All of the plunder from the Massacre filled the tithing room of Bishop Philip Klingensmith's Cedar City Ward.
In his testimoney regarding the massacre Philip Klingensmith says he was about as mile in back of the wagons and was was out of sight of them, so he knew nothing of the actions of John D. Lee. When the order was given to "Do you duty" it is his story that he discharged his weapon once killing one emmigrant man and commenced to supervise the gathering up of the little children.
At the time of the massacre, Philip Klingensmith was the Bishop of the Cedar City Ward, but was released from this office on July 31,1859 almost two years later. He remained a faithful member of the church more than ten years longer. About 1870 he moved into Nevada, and by April, 1871, had become estranged and was considered an Apostate.
Bishop Philip Klingensmith was a Mormon Shooter and Clubber and was a private in one of the Iron County Militia platoons in Cedar City.
Philip Klingensmith, Bishop of Cedar City
WHITE FLAG: America's First 9/11
byWAYNE ATILIO CAPURRO
The author is a descendent of Bishop Philip Klingensmith, or P.K., the man whose conscience stirred a confession to his role in the atrocity. P.K. is portrayed as conflicted, but not strong enough to refuse orders. “I expect I'll be answering for what I've done every minute of every day for the rest of my life.”
Klingensmith - He is Supposed to Have Been Murdered by Mormons. Salt Lake City Daily Tribune , 4 August 1881,
News has reached Pioche, says the Record , that bishop Philip Klingensmith, at one time a man of high standing and great influence in the Mormon Church, and the exposer of the Mountain Meadows massacre, and the names of the men who participated in the bloody deed, is dead. His body was found in a prospect hole, in the State of Sonora, Mexico, and a letter from there, which was received in the vicinity of Pioche, states that the mystery surrounding the body indicates that Klingensmith had been murdered.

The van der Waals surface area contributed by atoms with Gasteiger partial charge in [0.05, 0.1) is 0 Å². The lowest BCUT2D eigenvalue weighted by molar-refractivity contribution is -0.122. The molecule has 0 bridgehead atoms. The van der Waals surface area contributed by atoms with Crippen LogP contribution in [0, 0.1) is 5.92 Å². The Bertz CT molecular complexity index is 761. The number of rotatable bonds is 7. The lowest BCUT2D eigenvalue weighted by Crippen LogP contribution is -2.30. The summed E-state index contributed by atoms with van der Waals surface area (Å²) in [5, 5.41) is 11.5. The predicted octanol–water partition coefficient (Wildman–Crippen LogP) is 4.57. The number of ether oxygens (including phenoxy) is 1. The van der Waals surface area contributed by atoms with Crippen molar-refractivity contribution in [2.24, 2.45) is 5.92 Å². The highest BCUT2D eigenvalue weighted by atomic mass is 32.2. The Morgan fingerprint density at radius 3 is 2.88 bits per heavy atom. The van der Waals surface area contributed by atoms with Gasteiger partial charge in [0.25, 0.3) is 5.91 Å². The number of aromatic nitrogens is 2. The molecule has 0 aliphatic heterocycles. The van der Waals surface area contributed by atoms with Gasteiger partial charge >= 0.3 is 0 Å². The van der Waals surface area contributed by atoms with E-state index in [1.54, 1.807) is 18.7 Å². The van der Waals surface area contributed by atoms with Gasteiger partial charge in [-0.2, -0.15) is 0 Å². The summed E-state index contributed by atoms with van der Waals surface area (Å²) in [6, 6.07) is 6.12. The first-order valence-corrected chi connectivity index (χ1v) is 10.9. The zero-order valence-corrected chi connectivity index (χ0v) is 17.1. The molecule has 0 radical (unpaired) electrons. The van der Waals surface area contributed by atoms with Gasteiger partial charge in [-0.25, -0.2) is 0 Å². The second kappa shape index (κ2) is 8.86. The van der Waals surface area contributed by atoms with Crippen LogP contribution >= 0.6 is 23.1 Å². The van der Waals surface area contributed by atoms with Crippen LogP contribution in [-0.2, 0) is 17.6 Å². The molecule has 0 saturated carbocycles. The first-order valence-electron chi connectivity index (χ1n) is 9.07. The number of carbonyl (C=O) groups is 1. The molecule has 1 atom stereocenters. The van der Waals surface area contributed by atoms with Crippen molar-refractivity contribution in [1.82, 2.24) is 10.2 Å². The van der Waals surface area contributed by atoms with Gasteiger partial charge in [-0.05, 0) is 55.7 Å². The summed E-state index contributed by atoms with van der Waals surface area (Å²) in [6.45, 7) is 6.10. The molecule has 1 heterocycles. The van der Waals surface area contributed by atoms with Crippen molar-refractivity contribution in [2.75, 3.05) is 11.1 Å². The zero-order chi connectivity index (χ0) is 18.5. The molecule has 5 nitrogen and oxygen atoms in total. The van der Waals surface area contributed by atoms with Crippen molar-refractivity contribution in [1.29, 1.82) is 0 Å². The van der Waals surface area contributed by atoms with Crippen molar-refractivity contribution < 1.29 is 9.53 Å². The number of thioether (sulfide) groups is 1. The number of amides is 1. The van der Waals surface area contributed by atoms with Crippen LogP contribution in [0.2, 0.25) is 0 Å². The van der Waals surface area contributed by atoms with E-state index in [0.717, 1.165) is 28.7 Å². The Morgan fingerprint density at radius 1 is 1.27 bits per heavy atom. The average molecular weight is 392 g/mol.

Klingensmith died just as he expected, for on his return from Beaver in 1876, after testifying in the trial of John D. Lee, we met Klingensmith in town, in a sort of secluded spot, and during the conversation Klingensmith remarked: ”I know that the Church will kill me, sooner or later, and I am as confident of that fact as I am that I am sitting on this rock. It is only a question of time; but I am going to live as long as I can.”…
A Far-Fetched Assumption Deseret Evening News , 16 August 1881
We have refrained from noticing the report of the death of the confessed villain and murderer Klingensmith, and the absurd comments made by the press as to Mormon responsibility for his sudden taking off. But the reports concerning the affair are so wide spread that we take the opportunity of referring to them that it may not be stated truthfully that we dare not say anything about it.
Klingensmith, it will be remembered was an apostate who figured in the trial of John D. Lee, and by his own confession was as bad as the man whose life paid the forfeit for his terrible crime, after being convicted by a Mormon jury, Klingensmith's testimony was utterly unreliable, because he told so many different stories, made so many false pretenses and was evidently so bad a man that his oath was not worth anymore than his reckless, unsworn word.